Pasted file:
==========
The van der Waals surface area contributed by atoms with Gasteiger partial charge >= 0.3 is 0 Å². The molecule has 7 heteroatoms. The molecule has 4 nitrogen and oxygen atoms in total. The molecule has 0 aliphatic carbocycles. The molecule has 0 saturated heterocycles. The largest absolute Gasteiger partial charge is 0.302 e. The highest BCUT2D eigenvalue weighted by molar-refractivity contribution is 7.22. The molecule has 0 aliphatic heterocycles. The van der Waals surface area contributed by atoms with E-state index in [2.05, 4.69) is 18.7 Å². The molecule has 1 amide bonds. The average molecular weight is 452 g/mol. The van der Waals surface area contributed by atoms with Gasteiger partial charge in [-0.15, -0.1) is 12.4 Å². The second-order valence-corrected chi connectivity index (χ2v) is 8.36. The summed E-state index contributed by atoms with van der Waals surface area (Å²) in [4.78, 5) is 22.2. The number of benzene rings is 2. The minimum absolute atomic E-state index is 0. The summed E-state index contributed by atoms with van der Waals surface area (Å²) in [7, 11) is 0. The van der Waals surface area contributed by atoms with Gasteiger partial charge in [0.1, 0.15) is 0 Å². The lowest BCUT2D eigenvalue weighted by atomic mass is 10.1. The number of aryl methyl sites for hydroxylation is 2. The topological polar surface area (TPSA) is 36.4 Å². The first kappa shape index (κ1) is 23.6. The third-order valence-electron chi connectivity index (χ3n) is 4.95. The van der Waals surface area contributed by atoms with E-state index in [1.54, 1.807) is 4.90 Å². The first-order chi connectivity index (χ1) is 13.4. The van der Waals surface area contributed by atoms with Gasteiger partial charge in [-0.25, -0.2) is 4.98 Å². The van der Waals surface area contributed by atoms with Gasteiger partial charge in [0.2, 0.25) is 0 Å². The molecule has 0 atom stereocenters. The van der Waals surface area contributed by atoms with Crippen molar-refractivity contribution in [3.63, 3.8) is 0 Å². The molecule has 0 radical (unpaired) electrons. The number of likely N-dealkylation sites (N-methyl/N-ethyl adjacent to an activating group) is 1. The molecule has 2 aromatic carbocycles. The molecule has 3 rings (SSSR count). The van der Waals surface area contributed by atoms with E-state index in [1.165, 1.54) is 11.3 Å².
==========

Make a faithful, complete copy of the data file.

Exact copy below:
The van der Waals surface area contributed by atoms with Gasteiger partial charge >= 0.3 is 0 Å². The molecule has 7 heteroatoms. The molecule has 4 nitrogen and oxygen atoms in total. The molecule has 0 aliphatic carbocycles. The molecule has 0 saturated heterocycles. The largest absolute Gasteiger partial charge is 0.302 e. The highest BCUT2D eigenvalue weighted by molar-refractivity contribution is 7.22. The molecule has 0 aliphatic heterocycles. The van der Waals surface area contributed by atoms with E-state index in [2.05, 4.69) is 18.7 Å². The molecule has 1 amide bonds. The average molecular weight is 452 g/mol. The van der Waals surface area contributed by atoms with Gasteiger partial charge in [-0.15, -0.1) is 12.4 Å². The second-order valence-corrected chi connectivity index (χ2v) is 8.36. The summed E-state index contributed by atoms with van der Waals surface area (Å²) in [4.78, 5) is 22.2. The number of benzene rings is 2. The minimum absolute atomic E-state index is 0. The summed E-state index contributed by atoms with van der Waals surface area (Å²) in [7, 11) is 0. The van der Waals surface area contributed by atoms with Gasteiger partial charge in [0.1, 0.15) is 0 Å². The lowest BCUT2D eigenvalue weighted by atomic mass is 10.1. The number of aryl methyl sites for hydroxylation is 2. The topological polar surface area (TPSA) is 36.4 Å². The first kappa shape index (κ1) is 23.6. The third-order valence-electron chi connectivity index (χ3n) is 4.95. The van der Waals surface area contributed by atoms with E-state index in [1.54, 1.807) is 4.90 Å². The first-order chi connectivity index (χ1) is 13.4. The van der Waals surface area contributed by atoms with Gasteiger partial charge in [-0.25, -0.2) is 4.98 Å². The van der Waals surface area contributed by atoms with Gasteiger partial charge in [0.2, 0.25) is 0 Å². The molecule has 0 atom stereocenters. The van der Waals surface area contributed by atoms with Crippen molar-refractivity contribution in [3.63, 3.8) is 0 Å². The molecule has 0 radical (unpaired) electrons. The number of likely N-dealkylation sites (N-methyl/N-ethyl adjacent to an activating group) is 1. The molecule has 2 aromatic carbocycles. The molecule has 3 rings (SSSR count). The van der Waals surface area contributed by atoms with E-state index in [1.165, 1.54) is 11.3 Å².